by Vinod Doddanavar
Jain monk Munishri Tarunsagarji Maharaj attained Samadhi by performing Sallekhana (willful fasting unto death) at Delhi today morning. Known for his short but impactful discourses and quotes, his books named ‘Kadve Pravachan’ have been bestsellers for years. His most famous quote would be “I want to bring God out from the temples to the town squares” received lot of flak.
But what he actually meant was that common people, who worship Gods in the temples and then come out and indulge all sorts of vice, must remember God at their homes, shops, businesses, everywhere. He was the one who said that everyone can become God through good deeds. His departure brings back a deluge of memories of the impact that he has left, not just on Jains across India but on every person whose life he touched with his revolutionary words. No wonder then that he is called Krantikari and Rashtrasant. Jain munis follow a strict regime in their life, where they discard clothes, have food only once in a day that too standing, only as much as fills their cupped palms, sleep on thin bamboo mats and walk barefoot without halting at any place for more than four days except during Chaturmas (rainy season).
It is this strict discipline and austere life that is just part of the hardships that they endure in a mission to cleanse their soul through detachment. Tarunsagarji Maharaj brought about a revolution, especially among the Jain community.
He graciously accepted to conduct the Chaturmaas (4 months in the monsoons when Jain monks do not travel and stay at one place performing rituals and studying religious texts) at Belagavi in 2005. Those 4 months literally changed the lives of people in this part. His Sunday special pravachans and special discourses would be attended by thousands of people. Many would recall that it was the same year when Belagavi district faced torrential rains and subsequent flood. The Jain community was already running a community kitchen for thousands of people attending the chaturmaas discourses. Upon the request from the district administration, and under the directions of the Chauturmass Committee, Bharatesh Education Trust, Gomatesh and other institutions appealed to its students to bring food packets. Within a few hours, students brought in 20000 food packets and another 30000 were packed at the community kitchen and all these 50000 packets were airlifted to be dropped in flood-affected regions of Athani, Ugar, Ainpaur, etc. A score of people who benefitted from this timely help then went on to call up and thank for the assistance.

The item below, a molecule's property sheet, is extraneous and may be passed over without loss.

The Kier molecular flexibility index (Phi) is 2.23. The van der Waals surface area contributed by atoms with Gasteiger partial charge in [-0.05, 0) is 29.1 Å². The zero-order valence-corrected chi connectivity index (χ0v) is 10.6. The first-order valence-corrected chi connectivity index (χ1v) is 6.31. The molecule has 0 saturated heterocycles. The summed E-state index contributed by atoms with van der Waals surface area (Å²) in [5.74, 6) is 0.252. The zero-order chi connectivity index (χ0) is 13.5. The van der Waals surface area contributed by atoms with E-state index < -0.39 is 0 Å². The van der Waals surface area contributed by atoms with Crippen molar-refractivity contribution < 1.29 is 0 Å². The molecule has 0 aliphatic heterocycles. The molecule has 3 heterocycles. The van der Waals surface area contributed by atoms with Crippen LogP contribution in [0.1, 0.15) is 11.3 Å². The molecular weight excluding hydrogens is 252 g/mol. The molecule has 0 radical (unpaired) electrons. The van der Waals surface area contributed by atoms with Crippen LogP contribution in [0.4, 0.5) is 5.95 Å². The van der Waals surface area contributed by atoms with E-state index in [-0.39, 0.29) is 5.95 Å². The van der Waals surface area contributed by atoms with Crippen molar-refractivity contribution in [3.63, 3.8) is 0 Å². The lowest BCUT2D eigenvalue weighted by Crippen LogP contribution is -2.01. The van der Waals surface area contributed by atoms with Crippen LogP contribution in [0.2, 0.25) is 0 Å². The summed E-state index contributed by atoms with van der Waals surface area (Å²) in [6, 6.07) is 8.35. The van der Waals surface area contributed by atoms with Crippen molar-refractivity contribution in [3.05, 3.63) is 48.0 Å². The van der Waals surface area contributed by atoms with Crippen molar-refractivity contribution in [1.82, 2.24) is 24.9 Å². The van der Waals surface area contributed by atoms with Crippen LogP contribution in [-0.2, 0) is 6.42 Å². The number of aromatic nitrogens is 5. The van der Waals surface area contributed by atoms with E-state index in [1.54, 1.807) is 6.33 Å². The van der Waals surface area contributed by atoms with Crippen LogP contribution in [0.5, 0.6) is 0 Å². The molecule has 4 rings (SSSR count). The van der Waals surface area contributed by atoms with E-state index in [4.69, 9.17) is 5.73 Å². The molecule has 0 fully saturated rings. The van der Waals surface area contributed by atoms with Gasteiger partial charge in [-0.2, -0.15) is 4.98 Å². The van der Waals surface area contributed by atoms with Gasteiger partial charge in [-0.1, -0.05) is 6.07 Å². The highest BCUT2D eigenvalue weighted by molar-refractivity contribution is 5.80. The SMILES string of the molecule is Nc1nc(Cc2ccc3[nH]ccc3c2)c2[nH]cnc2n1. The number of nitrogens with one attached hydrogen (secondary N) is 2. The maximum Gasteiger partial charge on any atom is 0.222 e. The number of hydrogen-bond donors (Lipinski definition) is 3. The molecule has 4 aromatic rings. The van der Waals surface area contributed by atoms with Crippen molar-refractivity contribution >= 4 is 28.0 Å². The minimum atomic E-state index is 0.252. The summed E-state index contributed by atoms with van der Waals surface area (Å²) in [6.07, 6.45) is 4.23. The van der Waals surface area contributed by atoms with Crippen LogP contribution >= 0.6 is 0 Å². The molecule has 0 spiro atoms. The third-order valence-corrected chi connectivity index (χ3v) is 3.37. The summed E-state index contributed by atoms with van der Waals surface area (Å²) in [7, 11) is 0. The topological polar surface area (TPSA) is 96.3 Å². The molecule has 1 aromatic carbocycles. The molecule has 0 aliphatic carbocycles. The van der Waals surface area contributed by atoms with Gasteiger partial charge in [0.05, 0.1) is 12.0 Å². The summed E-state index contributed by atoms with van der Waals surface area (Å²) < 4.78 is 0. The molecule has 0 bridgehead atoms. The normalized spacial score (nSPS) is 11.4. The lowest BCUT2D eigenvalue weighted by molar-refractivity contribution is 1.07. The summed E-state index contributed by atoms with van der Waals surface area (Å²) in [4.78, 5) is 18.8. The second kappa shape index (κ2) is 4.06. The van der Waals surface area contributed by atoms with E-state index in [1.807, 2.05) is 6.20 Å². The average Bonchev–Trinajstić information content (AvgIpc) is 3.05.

Another fond memory of his Belagavi stay was his appeal to the people to seek forgiveness during the Dashlakshan festival and the last day of Kshamavali. Many people simply stood up and sought pardon from the public. Another fond memory is that of his discourse at the MLIRC, which, he was perhaps the first Jain monk to address. At that time in 2005 when it was raining very heavily, the organizers were worried about the open air address in the rains. However, he was unfazed and as he set forth walking towards Shani mandir, miraculously, the rains stopped. In spite of an assurance from the Station Commandant that the jawans would be seated come rain or sunshine, it did not rain till he was done with his discourse. Tarunsagarji also administered a vow to the school students at the Gomatesh grounds that they shall not commit suicide and lead a good life.
I was fortunate to have been able to accompany him on his walk from Belgaum to Dharwad and from Hosdurg to Shravanbelagola, for a distance of almost 200 kms as he proceeded towards the holy town for the 2006 Mahamastakabhishek. His was a special presence at that year’s Mahamastakabhishek and still remains etched in devotees’ minds.
In his departure, we have lost a leading light who guided people towards moral fortitude. His words, books, and thoughts shall forever remain with us.
About the Author: Vinod Doddanavar is Member-Managing Committee, Bharatesh Education Trust